The impact of employees' heavy drinking on business
Bek Frith, May 13, 2016
11% of men and 4% of women say they regularly go to work hungover, which affects their productivity
Firms could be underestimating the impact that heavy drinking has on their business, according to research commissioned by Willis PMI Group, part of Willis Towers Watson.
In a study of 1,197 workers more than a quarter (28%) admitted to having gone to work with a hangover, with male workers (35%) more culpable than female (18%). One in 10 (11%) men say they do so regularly, compared with one in 20 (4%) women.
Hangovers were found to have a negative impact on productivity, with almost one in five (17%) 18- to 34-year-olds stating that they had gone to work with a hangover that caused them to be less productive at least 30 times in the past 12 months. This compares with just 5% of 35- to 64-year-olds.
Only 16% of workers said their employer offers health advice on alcohol consumption.
Some respondents had concerns that their employer was encouraging alcohol consumption, with more than a quarter (26%) of employees in the 18- to 34-year-old age group feeling their employer contributes to unhealthy levels of drinking among staff.
Mike Blake, director at Willis PMI Group, warned that businesses might not be considering the effect binge drinking could be having on their bottom line. "The health dangers of excessive alcohol consumption, from organ damage to a weakening of the body’s immune system, have been well publicised but the impact of lost productivity to UK plc is often overlooked,” he said.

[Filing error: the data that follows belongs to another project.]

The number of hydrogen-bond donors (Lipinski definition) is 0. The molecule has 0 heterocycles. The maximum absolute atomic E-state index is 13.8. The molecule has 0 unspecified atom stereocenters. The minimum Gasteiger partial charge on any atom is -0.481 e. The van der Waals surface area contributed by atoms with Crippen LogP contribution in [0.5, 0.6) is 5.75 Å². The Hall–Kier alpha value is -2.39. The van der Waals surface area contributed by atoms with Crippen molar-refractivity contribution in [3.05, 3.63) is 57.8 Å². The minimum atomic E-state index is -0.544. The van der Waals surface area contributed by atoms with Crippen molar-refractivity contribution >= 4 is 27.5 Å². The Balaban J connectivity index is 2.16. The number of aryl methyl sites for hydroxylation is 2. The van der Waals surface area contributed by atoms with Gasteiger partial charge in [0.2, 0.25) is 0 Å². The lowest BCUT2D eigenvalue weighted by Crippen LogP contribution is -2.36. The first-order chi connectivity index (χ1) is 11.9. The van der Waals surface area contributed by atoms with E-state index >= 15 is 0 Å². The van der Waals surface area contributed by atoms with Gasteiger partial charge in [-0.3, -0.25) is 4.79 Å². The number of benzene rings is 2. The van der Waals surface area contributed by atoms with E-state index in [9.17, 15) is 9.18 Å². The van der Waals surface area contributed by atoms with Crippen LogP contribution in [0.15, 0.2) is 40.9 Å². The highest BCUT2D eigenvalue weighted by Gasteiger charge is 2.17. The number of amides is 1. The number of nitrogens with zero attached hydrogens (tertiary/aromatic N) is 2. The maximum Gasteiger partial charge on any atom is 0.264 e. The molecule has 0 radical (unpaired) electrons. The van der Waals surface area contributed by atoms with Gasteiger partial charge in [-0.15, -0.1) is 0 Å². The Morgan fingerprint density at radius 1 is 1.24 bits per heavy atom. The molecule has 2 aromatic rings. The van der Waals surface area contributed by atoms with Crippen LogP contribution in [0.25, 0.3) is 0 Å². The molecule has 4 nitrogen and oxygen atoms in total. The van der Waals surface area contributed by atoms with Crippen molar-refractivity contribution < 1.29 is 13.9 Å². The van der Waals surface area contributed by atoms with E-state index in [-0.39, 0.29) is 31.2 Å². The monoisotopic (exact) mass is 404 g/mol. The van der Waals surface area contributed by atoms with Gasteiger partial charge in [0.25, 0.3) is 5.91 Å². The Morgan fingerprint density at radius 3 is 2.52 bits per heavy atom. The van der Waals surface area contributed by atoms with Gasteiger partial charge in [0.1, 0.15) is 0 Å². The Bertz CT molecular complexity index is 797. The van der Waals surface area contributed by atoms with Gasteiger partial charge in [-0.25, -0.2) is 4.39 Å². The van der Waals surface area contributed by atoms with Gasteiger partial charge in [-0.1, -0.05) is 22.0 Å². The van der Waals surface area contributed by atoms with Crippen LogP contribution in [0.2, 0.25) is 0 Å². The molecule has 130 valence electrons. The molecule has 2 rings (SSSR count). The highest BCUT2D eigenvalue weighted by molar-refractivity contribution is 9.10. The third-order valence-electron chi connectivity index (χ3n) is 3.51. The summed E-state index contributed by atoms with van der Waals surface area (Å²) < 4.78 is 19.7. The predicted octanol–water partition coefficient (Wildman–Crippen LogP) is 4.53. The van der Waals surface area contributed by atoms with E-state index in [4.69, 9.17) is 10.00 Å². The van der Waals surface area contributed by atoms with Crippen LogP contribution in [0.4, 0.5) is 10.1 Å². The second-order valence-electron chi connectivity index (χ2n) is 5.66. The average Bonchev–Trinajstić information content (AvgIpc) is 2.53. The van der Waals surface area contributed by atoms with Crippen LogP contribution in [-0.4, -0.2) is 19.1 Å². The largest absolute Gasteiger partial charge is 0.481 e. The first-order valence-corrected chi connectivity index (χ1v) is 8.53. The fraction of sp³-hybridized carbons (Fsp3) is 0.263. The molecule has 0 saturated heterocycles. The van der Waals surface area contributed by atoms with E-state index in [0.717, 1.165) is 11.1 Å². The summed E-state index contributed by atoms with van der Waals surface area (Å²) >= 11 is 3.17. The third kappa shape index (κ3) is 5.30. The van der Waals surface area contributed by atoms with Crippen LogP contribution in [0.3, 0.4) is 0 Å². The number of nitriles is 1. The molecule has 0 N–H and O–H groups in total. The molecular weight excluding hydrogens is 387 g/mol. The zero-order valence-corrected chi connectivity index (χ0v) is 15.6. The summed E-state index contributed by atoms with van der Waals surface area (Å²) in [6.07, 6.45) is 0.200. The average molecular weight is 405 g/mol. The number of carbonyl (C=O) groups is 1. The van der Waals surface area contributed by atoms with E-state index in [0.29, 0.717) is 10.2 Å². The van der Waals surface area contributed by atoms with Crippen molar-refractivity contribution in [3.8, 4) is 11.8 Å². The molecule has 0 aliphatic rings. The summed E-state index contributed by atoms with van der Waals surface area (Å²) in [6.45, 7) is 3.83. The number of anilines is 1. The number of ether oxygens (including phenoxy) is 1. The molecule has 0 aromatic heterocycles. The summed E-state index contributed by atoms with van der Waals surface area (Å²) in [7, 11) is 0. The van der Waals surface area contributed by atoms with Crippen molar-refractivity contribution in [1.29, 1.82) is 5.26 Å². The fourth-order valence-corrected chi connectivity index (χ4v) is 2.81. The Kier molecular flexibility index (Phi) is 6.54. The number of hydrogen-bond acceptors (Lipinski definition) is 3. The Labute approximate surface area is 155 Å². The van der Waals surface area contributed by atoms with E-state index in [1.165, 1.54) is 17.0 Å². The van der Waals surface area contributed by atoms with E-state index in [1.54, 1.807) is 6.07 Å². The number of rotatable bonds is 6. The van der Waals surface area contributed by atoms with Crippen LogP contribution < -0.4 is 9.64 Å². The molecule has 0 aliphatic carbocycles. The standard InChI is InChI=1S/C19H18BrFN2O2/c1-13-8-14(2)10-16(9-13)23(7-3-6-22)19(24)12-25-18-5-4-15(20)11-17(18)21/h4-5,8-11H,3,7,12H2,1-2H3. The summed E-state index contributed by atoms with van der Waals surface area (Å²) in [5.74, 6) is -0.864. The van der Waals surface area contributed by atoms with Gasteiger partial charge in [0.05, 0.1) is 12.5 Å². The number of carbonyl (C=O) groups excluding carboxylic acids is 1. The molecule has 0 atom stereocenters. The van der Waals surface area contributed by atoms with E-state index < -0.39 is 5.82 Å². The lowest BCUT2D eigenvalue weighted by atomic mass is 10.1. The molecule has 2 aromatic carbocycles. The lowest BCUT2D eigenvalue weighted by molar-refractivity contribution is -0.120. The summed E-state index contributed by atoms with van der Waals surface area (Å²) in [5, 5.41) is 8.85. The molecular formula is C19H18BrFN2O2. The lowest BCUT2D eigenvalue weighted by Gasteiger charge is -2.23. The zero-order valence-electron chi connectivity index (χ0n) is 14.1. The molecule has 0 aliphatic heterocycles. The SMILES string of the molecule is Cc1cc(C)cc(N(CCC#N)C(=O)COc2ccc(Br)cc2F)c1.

“This study reveals binge drinking is costing British business dear and fires a warning shot across the bows of managers and HR departments. Employers would be wise to address the issue by reviewing their workplace culture and conditions to ensure they’re not inadvertently stoking the flames of alcohol misuse.”
This is a particularly important issue in safety-critical industries, such as tyre service provider ATS Euromaster. Group HR director Irene Stark recommended employers take steps to communicate clearly and effectively with their workforce on this issue.
"We have an alcohol and substance misuse policy and would recommend any organisation has one in place," she said. "We want to help employees who may experience difficulties in this area so we refer people to both our employee assistance programme and occupational health. It's difficult for colleagues to report people they believe to have a problem so we also have a confidential line where they can share concerns on an anonymous basis. I think all of this has helped minimise the problem for us."
She added: "The safety of our employees and customers is a number one priority."